Patients in this study with complex CSC had a thicker choroid and thinner central retina compared with those with the simple type.

Patients in this study with complex CSC had a thicker choroid and thinner central retina compared with those with the simple type. Photo: Mohammad Rafieetary, OD. Click image to enlarge.

Previously, central serous chorioretinopathy (CSC) had been classified as either acute or chronic depending on disease duration, but thresholds vary from study to study. A recent alternative classification system categorizes the disease as either simple or complex based on whether the retinal pigment epithelium (RPE) alteration region is greater than two disc areas. A third atypical type of CSC was classified to include bullous variant, RPE tear and association with other retinal diseases. A team of researchers used the revised system in a new study to investigate the clinical and genetic characteristics of simple vs. complex CSC.

The study evaluated 319 patients with idiopathic CSC. Disease type was determined based on the presence or absence of retinal pigment alterations greater than two disc areas in either eye. Among the cohort, 53 patients (16.6%) had the complex type based on the new classification system criteria.

Complex CSC was seen exclusively in males (100%), and the majority of patients with the simple type were also male (79%). The researchers explained in their paper, “Although we cannot conclude whether this result is due to differences in RPE vulnerability or choroidal thickness between the sexes, female hormones might have a protective effect against RPE damage.”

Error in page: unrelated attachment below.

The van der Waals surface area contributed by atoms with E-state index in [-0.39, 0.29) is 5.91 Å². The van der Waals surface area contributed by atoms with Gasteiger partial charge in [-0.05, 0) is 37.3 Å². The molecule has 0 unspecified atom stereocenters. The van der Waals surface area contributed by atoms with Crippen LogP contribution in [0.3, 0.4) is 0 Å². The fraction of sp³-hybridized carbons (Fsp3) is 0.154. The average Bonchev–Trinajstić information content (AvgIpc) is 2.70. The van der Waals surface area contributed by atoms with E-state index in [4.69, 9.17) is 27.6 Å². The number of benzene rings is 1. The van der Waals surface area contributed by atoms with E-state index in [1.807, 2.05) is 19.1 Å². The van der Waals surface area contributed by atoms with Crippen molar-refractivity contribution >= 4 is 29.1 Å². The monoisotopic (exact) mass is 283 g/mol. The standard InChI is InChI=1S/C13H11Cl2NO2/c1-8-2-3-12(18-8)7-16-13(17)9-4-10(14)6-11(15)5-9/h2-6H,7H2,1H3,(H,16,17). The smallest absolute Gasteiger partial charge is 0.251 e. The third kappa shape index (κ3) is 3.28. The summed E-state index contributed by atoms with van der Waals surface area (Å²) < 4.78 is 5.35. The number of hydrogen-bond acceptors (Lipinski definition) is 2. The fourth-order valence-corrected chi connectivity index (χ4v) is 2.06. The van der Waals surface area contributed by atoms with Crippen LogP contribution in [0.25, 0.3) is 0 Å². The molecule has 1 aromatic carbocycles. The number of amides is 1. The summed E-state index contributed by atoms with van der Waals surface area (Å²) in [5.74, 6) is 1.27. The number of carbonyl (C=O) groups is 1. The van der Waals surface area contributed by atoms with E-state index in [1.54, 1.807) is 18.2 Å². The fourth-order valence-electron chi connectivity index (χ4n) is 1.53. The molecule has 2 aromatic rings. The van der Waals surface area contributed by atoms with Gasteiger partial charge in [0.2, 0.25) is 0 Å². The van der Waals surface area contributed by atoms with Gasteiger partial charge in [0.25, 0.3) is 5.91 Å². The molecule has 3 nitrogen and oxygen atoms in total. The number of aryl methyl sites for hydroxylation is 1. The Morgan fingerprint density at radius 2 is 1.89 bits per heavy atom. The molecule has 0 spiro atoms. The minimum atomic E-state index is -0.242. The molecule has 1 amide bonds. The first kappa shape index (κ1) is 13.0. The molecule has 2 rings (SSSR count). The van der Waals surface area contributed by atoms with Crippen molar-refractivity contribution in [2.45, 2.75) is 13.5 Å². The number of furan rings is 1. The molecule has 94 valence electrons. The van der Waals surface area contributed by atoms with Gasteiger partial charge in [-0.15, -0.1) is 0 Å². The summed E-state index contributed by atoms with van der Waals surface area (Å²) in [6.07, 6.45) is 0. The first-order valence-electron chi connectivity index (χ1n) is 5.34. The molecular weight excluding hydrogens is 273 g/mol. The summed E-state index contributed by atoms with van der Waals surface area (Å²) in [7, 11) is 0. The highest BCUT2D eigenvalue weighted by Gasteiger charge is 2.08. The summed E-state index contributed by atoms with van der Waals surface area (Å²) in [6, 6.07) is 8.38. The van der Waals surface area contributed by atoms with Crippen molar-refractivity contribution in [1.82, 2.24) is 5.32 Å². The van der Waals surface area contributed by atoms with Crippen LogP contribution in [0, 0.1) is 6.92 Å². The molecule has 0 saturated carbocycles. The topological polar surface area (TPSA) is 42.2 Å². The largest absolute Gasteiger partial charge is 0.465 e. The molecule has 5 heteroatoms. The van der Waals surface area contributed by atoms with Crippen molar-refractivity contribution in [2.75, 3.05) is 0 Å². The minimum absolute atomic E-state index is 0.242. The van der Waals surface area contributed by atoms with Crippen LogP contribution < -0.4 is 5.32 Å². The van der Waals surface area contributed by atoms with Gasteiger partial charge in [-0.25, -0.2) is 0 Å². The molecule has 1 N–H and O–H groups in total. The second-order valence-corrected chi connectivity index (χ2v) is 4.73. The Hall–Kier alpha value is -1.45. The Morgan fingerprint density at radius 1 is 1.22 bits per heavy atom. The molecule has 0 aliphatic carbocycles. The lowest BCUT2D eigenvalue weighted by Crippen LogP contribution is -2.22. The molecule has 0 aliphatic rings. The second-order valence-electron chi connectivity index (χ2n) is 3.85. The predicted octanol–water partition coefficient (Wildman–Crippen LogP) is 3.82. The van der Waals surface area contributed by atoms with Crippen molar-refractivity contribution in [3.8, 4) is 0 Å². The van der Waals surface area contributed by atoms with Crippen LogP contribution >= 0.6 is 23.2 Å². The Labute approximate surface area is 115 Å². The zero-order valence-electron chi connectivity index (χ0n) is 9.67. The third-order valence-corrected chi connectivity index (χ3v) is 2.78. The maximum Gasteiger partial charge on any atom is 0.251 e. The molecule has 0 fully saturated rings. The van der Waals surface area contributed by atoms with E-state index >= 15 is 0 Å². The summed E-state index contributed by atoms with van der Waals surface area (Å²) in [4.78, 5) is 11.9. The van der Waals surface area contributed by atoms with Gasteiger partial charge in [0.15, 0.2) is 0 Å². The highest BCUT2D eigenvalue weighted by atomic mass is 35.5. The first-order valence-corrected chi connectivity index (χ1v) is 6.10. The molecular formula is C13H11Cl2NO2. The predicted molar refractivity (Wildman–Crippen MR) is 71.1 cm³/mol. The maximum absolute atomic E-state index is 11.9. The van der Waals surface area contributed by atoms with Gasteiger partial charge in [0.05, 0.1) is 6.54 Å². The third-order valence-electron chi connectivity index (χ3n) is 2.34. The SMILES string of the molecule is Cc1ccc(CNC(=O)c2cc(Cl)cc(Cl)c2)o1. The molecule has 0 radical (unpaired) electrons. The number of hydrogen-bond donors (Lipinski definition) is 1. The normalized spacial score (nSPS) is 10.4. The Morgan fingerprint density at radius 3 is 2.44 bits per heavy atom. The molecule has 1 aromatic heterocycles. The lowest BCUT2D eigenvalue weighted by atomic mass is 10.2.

The team also found that compared with patients with the simple type, those with the complex type had a significantly higher proportion of bilateral involvement (75.5% vs. 17.7%) and descending tract(s) (83% vs. 0%). Complex CSC patients also had a thicker choroid (425µm vs. 382µm) and thinner central retina (274µm vs. 337µm) compared with simple CSC patients.

Blood samples were collected from each participant to genotype CFH variants rs800292 and rs1329428. The researchers reported that the “risk allele frequencies of both variants were significantly higher in the complex vs. simple type” (61.3% vs. 48.7% and 65.1% vs. 54.3%). Based on these results, they concluded, “The risk allele of the CFH gene is associated with an RPE alteration greater than a two-disc area, including patchy atrophy and descending tract(s). Although this study was cross-sectional, genotyping these variants might be useful for predicting RPE atrophy development and enlargement.”

The data from this study demonstrates distinct differences between complex and simple CSC, which may help direct future research on predictors and risk factors of both disease types.

Yoneyama S, Fukui A, Sakurada Y, et al. Distinct characteristics of simple versus complex central serous chorioretinopathy. Retina. December 7, 2022. [Epub ahead of print].